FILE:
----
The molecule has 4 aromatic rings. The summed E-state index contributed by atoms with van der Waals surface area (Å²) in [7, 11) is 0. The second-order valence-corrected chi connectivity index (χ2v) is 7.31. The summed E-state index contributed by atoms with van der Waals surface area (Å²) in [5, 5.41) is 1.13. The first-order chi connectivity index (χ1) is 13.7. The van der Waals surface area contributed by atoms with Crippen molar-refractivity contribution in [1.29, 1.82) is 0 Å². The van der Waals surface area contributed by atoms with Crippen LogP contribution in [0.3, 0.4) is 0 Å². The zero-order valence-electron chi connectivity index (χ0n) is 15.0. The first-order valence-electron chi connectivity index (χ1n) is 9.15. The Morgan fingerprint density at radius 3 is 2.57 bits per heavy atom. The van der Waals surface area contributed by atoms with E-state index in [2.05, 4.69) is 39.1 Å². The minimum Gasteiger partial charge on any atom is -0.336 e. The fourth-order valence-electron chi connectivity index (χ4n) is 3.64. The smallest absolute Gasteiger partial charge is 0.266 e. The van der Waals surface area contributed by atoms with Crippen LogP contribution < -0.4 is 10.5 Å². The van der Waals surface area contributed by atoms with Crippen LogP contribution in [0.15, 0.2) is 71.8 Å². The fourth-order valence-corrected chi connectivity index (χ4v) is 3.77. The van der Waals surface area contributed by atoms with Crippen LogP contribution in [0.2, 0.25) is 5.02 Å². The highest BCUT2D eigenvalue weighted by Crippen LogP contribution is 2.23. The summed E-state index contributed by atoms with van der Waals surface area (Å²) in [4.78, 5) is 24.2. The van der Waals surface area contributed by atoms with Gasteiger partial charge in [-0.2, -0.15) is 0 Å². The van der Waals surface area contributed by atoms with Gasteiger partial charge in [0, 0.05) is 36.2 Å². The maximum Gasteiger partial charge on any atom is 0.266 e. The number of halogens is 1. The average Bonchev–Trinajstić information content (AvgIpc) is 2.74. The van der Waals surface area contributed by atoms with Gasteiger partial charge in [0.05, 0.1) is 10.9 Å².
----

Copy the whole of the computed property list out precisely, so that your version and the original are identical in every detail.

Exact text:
The molecule has 4 aromatic rings. The summed E-state index contributed by atoms with van der Waals surface area (Å²) in [7, 11) is 0. The second-order valence-corrected chi connectivity index (χ2v) is 7.31. The summed E-state index contributed by atoms with van der Waals surface area (Å²) in [5, 5.41) is 1.13. The first-order chi connectivity index (χ1) is 13.7. The van der Waals surface area contributed by atoms with Crippen molar-refractivity contribution in [1.29, 1.82) is 0 Å². The van der Waals surface area contributed by atoms with Crippen LogP contribution in [0.3, 0.4) is 0 Å². The zero-order valence-electron chi connectivity index (χ0n) is 15.0. The first-order valence-electron chi connectivity index (χ1n) is 9.15. The Morgan fingerprint density at radius 3 is 2.57 bits per heavy atom. The van der Waals surface area contributed by atoms with E-state index in [2.05, 4.69) is 39.1 Å². The minimum Gasteiger partial charge on any atom is -0.336 e. The fourth-order valence-electron chi connectivity index (χ4n) is 3.64. The smallest absolute Gasteiger partial charge is 0.266 e. The van der Waals surface area contributed by atoms with Crippen LogP contribution < -0.4 is 10.5 Å². The van der Waals surface area contributed by atoms with Crippen LogP contribution in [0.15, 0.2) is 71.8 Å². The fourth-order valence-corrected chi connectivity index (χ4v) is 3.77. The van der Waals surface area contributed by atoms with Crippen LogP contribution in [0.2, 0.25) is 5.02 Å². The highest BCUT2D eigenvalue weighted by Crippen LogP contribution is 2.23. The summed E-state index contributed by atoms with van der Waals surface area (Å²) in [4.78, 5) is 24.2. The van der Waals surface area contributed by atoms with Gasteiger partial charge in [-0.2, -0.15) is 0 Å². The van der Waals surface area contributed by atoms with Gasteiger partial charge in [0, 0.05) is 36.2 Å². The maximum Gasteiger partial charge on any atom is 0.266 e. The number of halogens is 1. The average Bonchev–Trinajstić information content (AvgIpc) is 2.74. The van der Waals surface area contributed by atoms with Gasteiger partial charge in [0.05, 0.1) is 10.9 Å².